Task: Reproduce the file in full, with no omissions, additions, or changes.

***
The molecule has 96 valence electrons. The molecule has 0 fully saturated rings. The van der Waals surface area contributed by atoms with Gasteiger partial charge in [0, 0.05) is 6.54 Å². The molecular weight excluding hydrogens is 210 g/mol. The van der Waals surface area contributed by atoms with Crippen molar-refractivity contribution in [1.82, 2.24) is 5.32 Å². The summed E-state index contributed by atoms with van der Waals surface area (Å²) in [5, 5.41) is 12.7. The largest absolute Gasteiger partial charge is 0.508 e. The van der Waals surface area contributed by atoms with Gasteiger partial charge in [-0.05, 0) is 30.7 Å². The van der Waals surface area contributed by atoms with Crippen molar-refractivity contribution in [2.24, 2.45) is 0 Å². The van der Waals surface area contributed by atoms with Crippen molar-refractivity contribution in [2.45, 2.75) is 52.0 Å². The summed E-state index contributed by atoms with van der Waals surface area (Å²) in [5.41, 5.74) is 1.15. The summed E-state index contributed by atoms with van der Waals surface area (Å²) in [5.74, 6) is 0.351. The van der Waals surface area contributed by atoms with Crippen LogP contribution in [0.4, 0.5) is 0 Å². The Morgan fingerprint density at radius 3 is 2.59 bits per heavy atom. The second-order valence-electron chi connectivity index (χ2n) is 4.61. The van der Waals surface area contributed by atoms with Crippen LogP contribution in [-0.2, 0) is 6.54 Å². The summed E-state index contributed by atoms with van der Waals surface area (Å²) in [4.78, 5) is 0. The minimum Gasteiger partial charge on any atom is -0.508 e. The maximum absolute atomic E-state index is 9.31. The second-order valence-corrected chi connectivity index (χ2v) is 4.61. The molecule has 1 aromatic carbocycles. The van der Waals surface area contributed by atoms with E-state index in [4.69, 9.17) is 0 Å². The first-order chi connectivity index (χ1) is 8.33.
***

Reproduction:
The molecule has 96 valence electrons. The molecule has 0 fully saturated rings. The van der Waals surface area contributed by atoms with Gasteiger partial charge in [0, 0.05) is 6.54 Å². The molecular weight excluding hydrogens is 210 g/mol. The van der Waals surface area contributed by atoms with Crippen molar-refractivity contribution in [1.82, 2.24) is 5.32 Å². The summed E-state index contributed by atoms with van der Waals surface area (Å²) in [5, 5.41) is 12.7. The largest absolute Gasteiger partial charge is 0.508 e. The van der Waals surface area contributed by atoms with Gasteiger partial charge in [-0.05, 0) is 30.7 Å². The van der Waals surface area contributed by atoms with Crippen molar-refractivity contribution in [2.24, 2.45) is 0 Å². The van der Waals surface area contributed by atoms with Crippen molar-refractivity contribution in [2.45, 2.75) is 52.0 Å². The summed E-state index contributed by atoms with van der Waals surface area (Å²) in [5.41, 5.74) is 1.15. The summed E-state index contributed by atoms with van der Waals surface area (Å²) in [5.74, 6) is 0.351. The van der Waals surface area contributed by atoms with Crippen LogP contribution in [0.4, 0.5) is 0 Å². The Morgan fingerprint density at radius 3 is 2.59 bits per heavy atom. The second-order valence-electron chi connectivity index (χ2n) is 4.61. The van der Waals surface area contributed by atoms with Crippen LogP contribution in [-0.2, 0) is 6.54 Å². The summed E-state index contributed by atoms with van der Waals surface area (Å²) in [4.78, 5) is 0. The minimum Gasteiger partial charge on any atom is -0.508 e. The maximum absolute atomic E-state index is 9.31. The second-order valence-corrected chi connectivity index (χ2v) is 4.61. The molecule has 1 aromatic carbocycles. The van der Waals surface area contributed by atoms with E-state index in [4.69, 9.17) is 0 Å². The first-order chi connectivity index (χ1) is 8.33.